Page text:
Top early season baits and lures
Here's a quick rundown of what I'll have in my arsenal for fishing walleyes in May and June. My top presentations include: jig and minnow, live bait rigs, three-ways, a Guppy weight system, and crankbaits. Now, allow me to elaborate on some of these techniques.
Crankbaits are an underused option, but more productive than many people realize. In colder water temperatures, plan on a slower, more deliberate type of presentation. It's kicker motor time, and stick with smaller lures, perhaps those with a more subtle vibration
When we're talking jigs, this again depends on water temperatures, but I'll stick with a plain, short-shanked jig with a minnow. Vary the size of minnows. If water temperatures warm up, use larger minnows and maybe add some dressing.
The whole time I'm on the water, I'm relating to weather and activity level of fish. Many fish won't readily bite leeches. But if water temperatures reach the mid-50s, I'll definitely use leeches. We tend to use jumbo leeches, but medium leeches will be productive. That smaller profile is good.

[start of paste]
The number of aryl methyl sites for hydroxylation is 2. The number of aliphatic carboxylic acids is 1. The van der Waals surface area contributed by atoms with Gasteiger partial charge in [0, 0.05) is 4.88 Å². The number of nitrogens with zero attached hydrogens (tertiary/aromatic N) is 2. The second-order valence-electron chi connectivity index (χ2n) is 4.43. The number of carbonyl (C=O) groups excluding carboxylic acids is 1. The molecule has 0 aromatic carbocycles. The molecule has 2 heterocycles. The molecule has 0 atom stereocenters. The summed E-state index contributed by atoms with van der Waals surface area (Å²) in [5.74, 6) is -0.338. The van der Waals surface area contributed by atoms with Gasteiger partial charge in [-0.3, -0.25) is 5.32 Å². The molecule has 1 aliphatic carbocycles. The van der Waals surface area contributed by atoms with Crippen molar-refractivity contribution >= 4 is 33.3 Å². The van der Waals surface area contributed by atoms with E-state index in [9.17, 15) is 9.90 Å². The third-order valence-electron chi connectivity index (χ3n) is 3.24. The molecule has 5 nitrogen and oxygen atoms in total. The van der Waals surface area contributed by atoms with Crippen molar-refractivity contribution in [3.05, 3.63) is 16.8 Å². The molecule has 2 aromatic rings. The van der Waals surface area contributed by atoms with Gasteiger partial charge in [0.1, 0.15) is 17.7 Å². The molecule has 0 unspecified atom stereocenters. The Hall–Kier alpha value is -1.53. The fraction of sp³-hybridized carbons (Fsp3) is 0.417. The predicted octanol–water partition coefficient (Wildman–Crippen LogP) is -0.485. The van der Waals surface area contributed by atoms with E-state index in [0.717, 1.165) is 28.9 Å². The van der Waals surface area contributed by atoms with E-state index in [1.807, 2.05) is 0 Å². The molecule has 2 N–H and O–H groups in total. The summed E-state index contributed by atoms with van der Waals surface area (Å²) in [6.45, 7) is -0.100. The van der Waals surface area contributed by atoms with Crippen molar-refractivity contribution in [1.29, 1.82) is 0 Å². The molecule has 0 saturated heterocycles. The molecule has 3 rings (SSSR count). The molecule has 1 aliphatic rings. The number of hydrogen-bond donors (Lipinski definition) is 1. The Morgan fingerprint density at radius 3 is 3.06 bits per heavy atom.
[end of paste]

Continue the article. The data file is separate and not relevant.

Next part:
In the evening, consider long-line trolling the shallows with crankbaits. We tend to think of long and slim crankbaits for walleyes, but that's not always true. I've had good luck casting or trolling Shad Raps.
Also, when trolling with cranks, we should troll in an S-pattern, vary our speed, and occasionally take the rod tip and pull forward. (This style works with multiple species, including lake trout and pike or muskies.) Don't just drag it behind the boat; do an occasional pump-pause, too.
When live-bait rigging, change your bait up and hook it through the tail. Simple changes like this can make a big difference.
Finally, when jigging, everyone works a lift-drop method. That's fine, but sometimes bring it up and hold. Your minnow is attractor and trigger; the jig is just the mechanism for moving it. So use a just-heavy-enough jig to contact the bottom and keep it vertical, and no heavier!